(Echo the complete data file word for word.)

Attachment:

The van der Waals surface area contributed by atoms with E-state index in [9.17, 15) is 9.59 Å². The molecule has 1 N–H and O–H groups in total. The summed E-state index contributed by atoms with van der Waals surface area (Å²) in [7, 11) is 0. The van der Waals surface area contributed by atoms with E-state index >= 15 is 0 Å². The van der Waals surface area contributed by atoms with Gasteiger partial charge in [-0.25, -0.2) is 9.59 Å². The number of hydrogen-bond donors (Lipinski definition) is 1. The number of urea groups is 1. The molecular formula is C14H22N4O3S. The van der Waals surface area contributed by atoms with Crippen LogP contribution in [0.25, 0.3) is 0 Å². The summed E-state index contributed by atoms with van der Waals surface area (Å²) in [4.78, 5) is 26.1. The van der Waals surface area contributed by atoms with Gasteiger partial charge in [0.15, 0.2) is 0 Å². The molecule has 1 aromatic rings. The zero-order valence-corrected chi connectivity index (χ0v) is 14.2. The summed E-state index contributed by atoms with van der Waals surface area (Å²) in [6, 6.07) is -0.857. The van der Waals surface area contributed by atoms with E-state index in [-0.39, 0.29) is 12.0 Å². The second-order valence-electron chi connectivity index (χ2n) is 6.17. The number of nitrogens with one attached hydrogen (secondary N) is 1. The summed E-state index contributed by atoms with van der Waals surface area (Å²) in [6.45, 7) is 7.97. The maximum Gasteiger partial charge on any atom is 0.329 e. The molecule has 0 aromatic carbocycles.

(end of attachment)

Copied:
The van der Waals surface area contributed by atoms with E-state index in [9.17, 15) is 9.59 Å². The molecule has 1 N–H and O–H groups in total. The summed E-state index contributed by atoms with van der Waals surface area (Å²) in [7, 11) is 0. The van der Waals surface area contributed by atoms with E-state index >= 15 is 0 Å². The van der Waals surface area contributed by atoms with Gasteiger partial charge in [-0.25, -0.2) is 9.59 Å². The number of hydrogen-bond donors (Lipinski definition) is 1. The number of urea groups is 1. The molecular formula is C14H22N4O3S. The van der Waals surface area contributed by atoms with Crippen LogP contribution in [0.25, 0.3) is 0 Å². The summed E-state index contributed by atoms with van der Waals surface area (Å²) in [4.78, 5) is 26.1. The van der Waals surface area contributed by atoms with Gasteiger partial charge in [0.15, 0.2) is 0 Å². The molecule has 1 aromatic rings. The zero-order valence-corrected chi connectivity index (χ0v) is 14.2. The summed E-state index contributed by atoms with van der Waals surface area (Å²) in [6, 6.07) is -0.857. The van der Waals surface area contributed by atoms with E-state index in [-0.39, 0.29) is 12.0 Å². The second-order valence-electron chi connectivity index (χ2n) is 6.17. The number of nitrogens with one attached hydrogen (secondary N) is 1. The summed E-state index contributed by atoms with van der Waals surface area (Å²) in [6.45, 7) is 7.97. The maximum Gasteiger partial charge on any atom is 0.329 e. The molecule has 0 aromatic carbocycles.